Engineers of Tomorrow

A team of six students from Beacon Academy in Crowborough proved the future is bright for British engineering by competing in the National Final of the Elite Engineering Programme for schools.

image-4The event, hosted by former Tomorrow’s World Presenter Kate Bellingham, took place at the Museum of Science & Industry in Manchester and saw over 200 students from 25 schools across the UK compete in the fast-paced robotics competition.

image-5Beacon Academy was selected to become part of pilot year of the Elite Engineering Programme, an initiative that aims to address the skills gap in engineering by encouraging and inspiring young people to pursue a career in the field.

Since being selected to be part of the Programme, the team has learnt how to program robots using a platform developed by LEGO called MINDSTORMS EV3:

At the event, the students from Beacon went head to head with schools from all over the UK to showcase their robots competing in series of challenges all relating to the subject ‘how to survive in space’.  They also had to give a presentation showing how they prepared for the competition using teamwork.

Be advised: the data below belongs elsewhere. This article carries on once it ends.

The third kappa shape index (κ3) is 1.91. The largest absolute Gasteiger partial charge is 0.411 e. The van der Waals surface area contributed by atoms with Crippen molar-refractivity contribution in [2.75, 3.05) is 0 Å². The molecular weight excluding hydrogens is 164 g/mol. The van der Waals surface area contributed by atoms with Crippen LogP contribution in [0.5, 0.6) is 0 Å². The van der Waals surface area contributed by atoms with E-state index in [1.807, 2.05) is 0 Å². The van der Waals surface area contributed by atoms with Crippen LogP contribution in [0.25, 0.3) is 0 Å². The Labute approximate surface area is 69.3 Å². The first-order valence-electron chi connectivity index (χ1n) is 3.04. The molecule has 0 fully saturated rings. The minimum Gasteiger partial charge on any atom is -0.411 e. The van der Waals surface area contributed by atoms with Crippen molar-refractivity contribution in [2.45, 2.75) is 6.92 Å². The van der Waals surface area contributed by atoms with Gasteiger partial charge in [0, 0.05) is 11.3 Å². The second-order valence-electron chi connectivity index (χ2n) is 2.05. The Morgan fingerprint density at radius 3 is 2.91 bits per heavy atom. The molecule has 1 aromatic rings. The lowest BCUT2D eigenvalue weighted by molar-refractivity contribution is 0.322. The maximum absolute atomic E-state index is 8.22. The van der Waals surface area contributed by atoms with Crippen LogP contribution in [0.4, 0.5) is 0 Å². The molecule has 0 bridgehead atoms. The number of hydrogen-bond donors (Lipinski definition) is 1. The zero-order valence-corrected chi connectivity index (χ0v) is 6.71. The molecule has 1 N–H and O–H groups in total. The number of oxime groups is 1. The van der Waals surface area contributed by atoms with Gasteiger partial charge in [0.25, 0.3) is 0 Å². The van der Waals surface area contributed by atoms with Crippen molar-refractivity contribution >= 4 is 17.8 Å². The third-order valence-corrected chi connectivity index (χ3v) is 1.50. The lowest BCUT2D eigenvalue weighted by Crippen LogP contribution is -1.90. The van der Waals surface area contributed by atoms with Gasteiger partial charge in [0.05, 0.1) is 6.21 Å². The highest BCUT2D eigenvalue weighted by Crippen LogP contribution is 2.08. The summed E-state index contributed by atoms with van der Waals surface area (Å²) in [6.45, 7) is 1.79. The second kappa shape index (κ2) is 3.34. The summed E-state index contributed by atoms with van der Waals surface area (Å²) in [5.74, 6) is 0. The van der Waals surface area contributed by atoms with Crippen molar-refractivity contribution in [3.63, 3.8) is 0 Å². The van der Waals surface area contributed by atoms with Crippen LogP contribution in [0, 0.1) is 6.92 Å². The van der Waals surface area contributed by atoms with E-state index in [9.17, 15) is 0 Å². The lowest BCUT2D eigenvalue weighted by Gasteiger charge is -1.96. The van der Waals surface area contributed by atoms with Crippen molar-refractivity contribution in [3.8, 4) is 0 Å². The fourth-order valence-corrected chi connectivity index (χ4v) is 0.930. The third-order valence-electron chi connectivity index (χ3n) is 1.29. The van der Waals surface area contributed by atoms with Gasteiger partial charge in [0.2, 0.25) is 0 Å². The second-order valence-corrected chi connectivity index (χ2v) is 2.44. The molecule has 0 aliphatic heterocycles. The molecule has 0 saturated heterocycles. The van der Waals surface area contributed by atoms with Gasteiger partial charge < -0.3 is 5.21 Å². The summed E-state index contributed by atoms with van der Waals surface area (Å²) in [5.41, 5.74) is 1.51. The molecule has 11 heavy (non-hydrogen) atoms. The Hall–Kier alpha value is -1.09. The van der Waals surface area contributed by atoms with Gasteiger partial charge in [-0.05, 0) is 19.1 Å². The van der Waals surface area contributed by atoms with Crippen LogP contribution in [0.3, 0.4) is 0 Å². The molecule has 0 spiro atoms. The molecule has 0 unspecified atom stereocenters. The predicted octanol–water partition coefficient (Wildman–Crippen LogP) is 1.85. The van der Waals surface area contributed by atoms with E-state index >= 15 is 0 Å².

Dr Graham Bray, Director of STEM: Science, Technology, Engineering and Mathematics at Beacon Academy and the teacher leading the team, explained the impact being part of the Programme has had on the students:

Being selected to be part of the EEP and taking part in the competition has been a very exciting time for both the teachers and the students. It has given us the opportunity to expose our students to technology they may otherwise have not been able to experience. We have seen the students apply these new programming skills in such an imaginative way. Since coming back from the competition, the buzz about our robotics team has been palpable and it is really encouraging to see so many people taking an interest in STEM subjects.

Beacon Academy came 6th out of 25 schools at the National Final and will now compete in the FIRST LEGO League, a global technology competition also designed to get children involved in science and technology.

image-3Professor Tony Purnell who originated the EPP on behalf of the Helsington Foundation has been overwhelmed with the success of the pilot year of the Schools Programme:

“have seen a remarkable interest in this pilot year and to see what all these students have achieved has been astonishing. I envisaged the EEP being a platform to give young people something challenging and something that enables them to say ‘I created that and it works!’ We have seen from today’s performance the outstanding talent we have in our schools and it’s really encouraged us to further develop this national Programme and make it a breeding ground for young engineers.

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